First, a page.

CPR certanily can be effective enough to maintain even cortical circulation. 

What convinced me of that, within reason, the harder the better for compressions, was a big burly ED tech I worked with some years ago . It was shortly after the advent of thrombolytics being introduced for STEMI. Literally as the nurse was injecting the thrombolytic into a big, middle aged man he arrested. Given the situation, we worked him as hard as anyone with our burly tech doing compressions like no on I had ever seen. Just as we were getting ready to call it he returned to spontaneous sinus rhythm and woke up. 

After I complemented our tech he related the story of doing compressions on a lady in the ICU a while before our episode. In that situation the physician repeatedly had to have him stop his compressions because the woman kept waking up and they needed to shock her! 

So he would stop. Circulation would stop. And she would become unconscious again. Then they could shock her. It evidently took several attempts to get her into a sustainable, spontaneous rhythm so he had to stop several times "to put her back to sleep". 

This was years before the AHA finally began to emphasize deep compressions. 

Geoff R. 

Geoffrey L. Ruben, MD, MMM, FACEP, FAAP 
Clinical Assistant Professor of Emergency Medicine 
West Virginia University School of Medicine 

----- Original Message -----

From: "kplatt6" <[log in to unmask]> 
To: [log in to unmask] 
Sent: Wednesday, February 25, 2015 7:57:39 PM 
Subject: Re: Just when you thought you've seen it all... 

I had a very similar case, maybe 12 years or so ago. Very memorable. 
Also a teenage boy, sudden collapse while cheering his sports team (post 
showed myocarditis, presumed viral. He had not complained of anything, 
so it was unrecognized). I don't recall the details of the EMS actions 
and our code, but just as you described, we had just pronounced him when 
he took a breath and moved. 

The family was in the room, and for their peace of mind, I restarted the 
code and ran it for another 10 minutes or so. My case did not have a 
second such event, though. There was never any ROSC or cardiac 
electrical activity (at any point during the code including after the 
breath and movement). We re-pronounced him (there's an unusual phrase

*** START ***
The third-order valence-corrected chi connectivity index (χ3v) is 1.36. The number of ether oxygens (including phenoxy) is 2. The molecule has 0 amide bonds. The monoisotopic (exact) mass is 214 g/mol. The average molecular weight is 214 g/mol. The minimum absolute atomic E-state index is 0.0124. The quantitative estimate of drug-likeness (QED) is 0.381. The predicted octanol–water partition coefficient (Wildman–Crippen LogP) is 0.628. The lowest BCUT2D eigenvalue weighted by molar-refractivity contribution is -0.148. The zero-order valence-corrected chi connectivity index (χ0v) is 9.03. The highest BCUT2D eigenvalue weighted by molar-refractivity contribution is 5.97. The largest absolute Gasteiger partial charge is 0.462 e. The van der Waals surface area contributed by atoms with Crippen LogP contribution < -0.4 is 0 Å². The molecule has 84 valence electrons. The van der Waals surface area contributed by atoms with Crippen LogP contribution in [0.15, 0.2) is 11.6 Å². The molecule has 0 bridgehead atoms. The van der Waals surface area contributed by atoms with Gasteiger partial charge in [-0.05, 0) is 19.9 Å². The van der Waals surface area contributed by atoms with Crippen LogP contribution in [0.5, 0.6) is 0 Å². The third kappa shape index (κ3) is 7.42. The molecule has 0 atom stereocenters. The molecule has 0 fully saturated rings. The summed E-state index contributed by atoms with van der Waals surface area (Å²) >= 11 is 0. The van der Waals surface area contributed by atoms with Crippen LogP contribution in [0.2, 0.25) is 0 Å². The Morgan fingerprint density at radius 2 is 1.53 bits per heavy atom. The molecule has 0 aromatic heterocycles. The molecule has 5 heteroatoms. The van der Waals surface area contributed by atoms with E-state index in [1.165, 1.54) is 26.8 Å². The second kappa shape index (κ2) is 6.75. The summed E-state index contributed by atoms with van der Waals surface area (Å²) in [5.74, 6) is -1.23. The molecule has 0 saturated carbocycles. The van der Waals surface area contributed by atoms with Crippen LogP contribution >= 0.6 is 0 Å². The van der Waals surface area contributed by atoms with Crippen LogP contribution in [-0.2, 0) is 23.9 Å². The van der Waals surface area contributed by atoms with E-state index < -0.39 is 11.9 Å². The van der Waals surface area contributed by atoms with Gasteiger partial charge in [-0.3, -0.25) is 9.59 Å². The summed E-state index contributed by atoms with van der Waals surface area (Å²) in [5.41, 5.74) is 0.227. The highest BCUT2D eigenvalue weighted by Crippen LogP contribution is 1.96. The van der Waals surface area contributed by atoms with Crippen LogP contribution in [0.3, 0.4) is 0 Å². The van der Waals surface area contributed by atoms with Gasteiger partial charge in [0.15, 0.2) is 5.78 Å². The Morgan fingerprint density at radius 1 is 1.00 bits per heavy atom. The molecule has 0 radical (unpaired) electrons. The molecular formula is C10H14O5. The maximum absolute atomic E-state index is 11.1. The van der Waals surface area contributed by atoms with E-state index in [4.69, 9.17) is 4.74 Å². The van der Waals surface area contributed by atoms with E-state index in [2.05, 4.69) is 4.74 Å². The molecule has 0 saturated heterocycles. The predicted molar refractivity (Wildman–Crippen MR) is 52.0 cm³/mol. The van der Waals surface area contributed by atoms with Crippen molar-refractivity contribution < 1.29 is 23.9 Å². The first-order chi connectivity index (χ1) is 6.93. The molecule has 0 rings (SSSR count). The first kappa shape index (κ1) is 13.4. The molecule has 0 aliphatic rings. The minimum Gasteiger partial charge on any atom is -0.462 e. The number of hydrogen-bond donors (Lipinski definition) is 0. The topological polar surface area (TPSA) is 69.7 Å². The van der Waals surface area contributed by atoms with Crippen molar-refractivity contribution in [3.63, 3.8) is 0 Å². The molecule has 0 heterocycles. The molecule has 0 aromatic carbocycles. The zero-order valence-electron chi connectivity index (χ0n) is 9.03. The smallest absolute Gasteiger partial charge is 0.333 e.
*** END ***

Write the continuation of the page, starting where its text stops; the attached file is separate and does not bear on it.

for you!). 

As to explanations, I haven't a clue. Damndest thing. 

Ken Platt 

On 2/25/2015 7:05 PM, Niel Miele wrote: 
> Group: 
> Your opinions on a strange development in a case would be welcome: 
> Teenage boy, previously healthy, sickle cell trait, playing basketball collapses 
> Found to be pulseless. 
> Police on scene apply AED and patient is shocked and remains pulseless 
> (I do not know if AED found shockable rhythm) 
> EMS arrives documents asystole, secures airway, I/O started, CPR is given, 6 rounds of Epi en route, Amiodarone 
> Arrives at hospital approx. 30 minutes of down-time. 
> Compressions held to check for rhythm--asystole, ultrasound of heart shows no activity: 
> Patient postures (arms extend and turn inward) and takes a breath (inhale/exhale...not stacked breath release) 
> CPR and medications continue. Again, stop to check rhythm: 
> Patient postures and takes breath 
> Pupils sluggishly reactive 
> Continues for a total of 30 more minutes, and is ultimately pronounced. 
> Autopsy not yet available. 
> Do you think that it is possible with effective CPR to have a somewhat functioning brainstem/respiratory drive? Is this some sort of reflex? Any other explanation? 
> Also, with no electrical cardiac activity for a prolonged time, would you continue once you saw these movements? 
> Niel 
> For more information, send mail to [log in to unmask] with the message: info PED-EM-L 
> The URL for the PED-EM-L Web Page is: 

For more information, send mail to [log in to unmask] with the message: info PED-EM-L 
The URL for the PED-EM-L Web Page is: 

For more information, send mail to [log in to unmask] with the message: info PED-EM-L
The URL for the PED-EM-L Web Page is: